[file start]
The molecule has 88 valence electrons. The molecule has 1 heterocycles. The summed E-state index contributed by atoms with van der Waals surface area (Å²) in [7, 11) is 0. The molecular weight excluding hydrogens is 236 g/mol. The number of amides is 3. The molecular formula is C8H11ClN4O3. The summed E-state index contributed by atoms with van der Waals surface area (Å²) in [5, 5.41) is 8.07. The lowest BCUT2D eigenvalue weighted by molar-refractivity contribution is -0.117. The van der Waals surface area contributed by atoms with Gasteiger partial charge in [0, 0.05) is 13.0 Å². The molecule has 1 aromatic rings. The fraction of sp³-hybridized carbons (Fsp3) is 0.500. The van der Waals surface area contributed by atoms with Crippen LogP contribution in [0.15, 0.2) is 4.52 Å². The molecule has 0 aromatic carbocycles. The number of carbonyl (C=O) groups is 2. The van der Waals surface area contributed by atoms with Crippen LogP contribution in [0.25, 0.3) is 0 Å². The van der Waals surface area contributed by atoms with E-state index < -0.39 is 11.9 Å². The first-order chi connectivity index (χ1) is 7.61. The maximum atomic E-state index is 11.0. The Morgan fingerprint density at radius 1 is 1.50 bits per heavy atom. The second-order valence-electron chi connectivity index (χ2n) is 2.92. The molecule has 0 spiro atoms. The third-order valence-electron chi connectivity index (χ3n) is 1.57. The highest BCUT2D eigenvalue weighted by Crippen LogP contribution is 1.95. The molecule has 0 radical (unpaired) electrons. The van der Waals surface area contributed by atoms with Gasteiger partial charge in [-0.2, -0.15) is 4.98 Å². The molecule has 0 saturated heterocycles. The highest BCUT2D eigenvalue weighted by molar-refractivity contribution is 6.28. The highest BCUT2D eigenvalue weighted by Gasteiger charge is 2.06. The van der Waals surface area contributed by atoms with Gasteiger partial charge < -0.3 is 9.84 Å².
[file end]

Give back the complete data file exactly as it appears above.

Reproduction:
The molecule has 88 valence electrons. The molecule has 1 heterocycles. The summed E-state index contributed by atoms with van der Waals surface area (Å²) in [7, 11) is 0. The molecular weight excluding hydrogens is 236 g/mol. The number of amides is 3. The molecular formula is C8H11ClN4O3. The summed E-state index contributed by atoms with van der Waals surface area (Å²) in [5, 5.41) is 8.07. The lowest BCUT2D eigenvalue weighted by molar-refractivity contribution is -0.117. The van der Waals surface area contributed by atoms with Gasteiger partial charge in [0, 0.05) is 13.0 Å². The molecule has 1 aromatic rings. The fraction of sp³-hybridized carbons (Fsp3) is 0.500. The van der Waals surface area contributed by atoms with Crippen LogP contribution in [0.15, 0.2) is 4.52 Å². The molecule has 0 aromatic carbocycles. The number of carbonyl (C=O) groups is 2. The van der Waals surface area contributed by atoms with Crippen LogP contribution in [0.25, 0.3) is 0 Å². The van der Waals surface area contributed by atoms with E-state index < -0.39 is 11.9 Å². The first-order chi connectivity index (χ1) is 7.61. The maximum atomic E-state index is 11.0. The Morgan fingerprint density at radius 1 is 1.50 bits per heavy atom. The second-order valence-electron chi connectivity index (χ2n) is 2.92. The molecule has 0 spiro atoms. The third-order valence-electron chi connectivity index (χ3n) is 1.57. The highest BCUT2D eigenvalue weighted by Crippen LogP contribution is 1.95. The molecule has 0 radical (unpaired) electrons. The van der Waals surface area contributed by atoms with Gasteiger partial charge in [-0.2, -0.15) is 4.98 Å². The molecule has 0 saturated heterocycles. The highest BCUT2D eigenvalue weighted by molar-refractivity contribution is 6.28. The highest BCUT2D eigenvalue weighted by Gasteiger charge is 2.06. The van der Waals surface area contributed by atoms with Gasteiger partial charge < -0.3 is 9.84 Å².